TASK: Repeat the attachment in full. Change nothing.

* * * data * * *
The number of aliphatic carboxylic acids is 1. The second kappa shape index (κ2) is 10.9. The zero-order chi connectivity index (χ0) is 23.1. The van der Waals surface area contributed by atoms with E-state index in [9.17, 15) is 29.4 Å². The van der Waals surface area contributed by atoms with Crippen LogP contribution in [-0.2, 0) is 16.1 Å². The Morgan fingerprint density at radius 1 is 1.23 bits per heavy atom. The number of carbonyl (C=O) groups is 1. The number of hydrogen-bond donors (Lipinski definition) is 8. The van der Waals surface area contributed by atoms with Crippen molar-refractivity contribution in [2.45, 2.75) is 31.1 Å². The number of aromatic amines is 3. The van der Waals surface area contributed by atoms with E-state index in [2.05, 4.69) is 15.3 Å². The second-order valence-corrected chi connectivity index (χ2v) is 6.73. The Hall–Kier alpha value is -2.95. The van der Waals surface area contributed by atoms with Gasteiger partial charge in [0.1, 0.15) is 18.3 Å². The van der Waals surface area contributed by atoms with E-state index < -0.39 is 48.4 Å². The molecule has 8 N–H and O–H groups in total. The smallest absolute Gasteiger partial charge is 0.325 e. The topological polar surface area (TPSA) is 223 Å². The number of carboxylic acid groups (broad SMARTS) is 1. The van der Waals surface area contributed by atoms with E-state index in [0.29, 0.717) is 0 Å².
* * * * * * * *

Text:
The number of aliphatic carboxylic acids is 1. The second kappa shape index (κ2) is 10.9. The zero-order chi connectivity index (χ0) is 23.1. The van der Waals surface area contributed by atoms with E-state index in [9.17, 15) is 29.4 Å². The van der Waals surface area contributed by atoms with Crippen LogP contribution in [-0.2, 0) is 16.1 Å². The Morgan fingerprint density at radius 1 is 1.23 bits per heavy atom. The number of carbonyl (C=O) groups is 1. The number of hydrogen-bond donors (Lipinski definition) is 8. The van der Waals surface area contributed by atoms with Crippen molar-refractivity contribution in [2.45, 2.75) is 31.1 Å². The number of aromatic amines is 3. The van der Waals surface area contributed by atoms with E-state index in [2.05, 4.69) is 15.3 Å². The second-order valence-corrected chi connectivity index (χ2v) is 6.73. The Hall–Kier alpha value is -2.95. The van der Waals surface area contributed by atoms with Gasteiger partial charge in [0.1, 0.15) is 18.3 Å². The van der Waals surface area contributed by atoms with E-state index < -0.39 is 48.4 Å². The molecule has 8 N–H and O–H groups in total. The smallest absolute Gasteiger partial charge is 0.325 e. The topological polar surface area (TPSA) is 223 Å². The number of carboxylic acid groups (broad SMARTS) is 1. The van der Waals surface area contributed by atoms with E-state index in [0.29, 0.717) is 0 Å².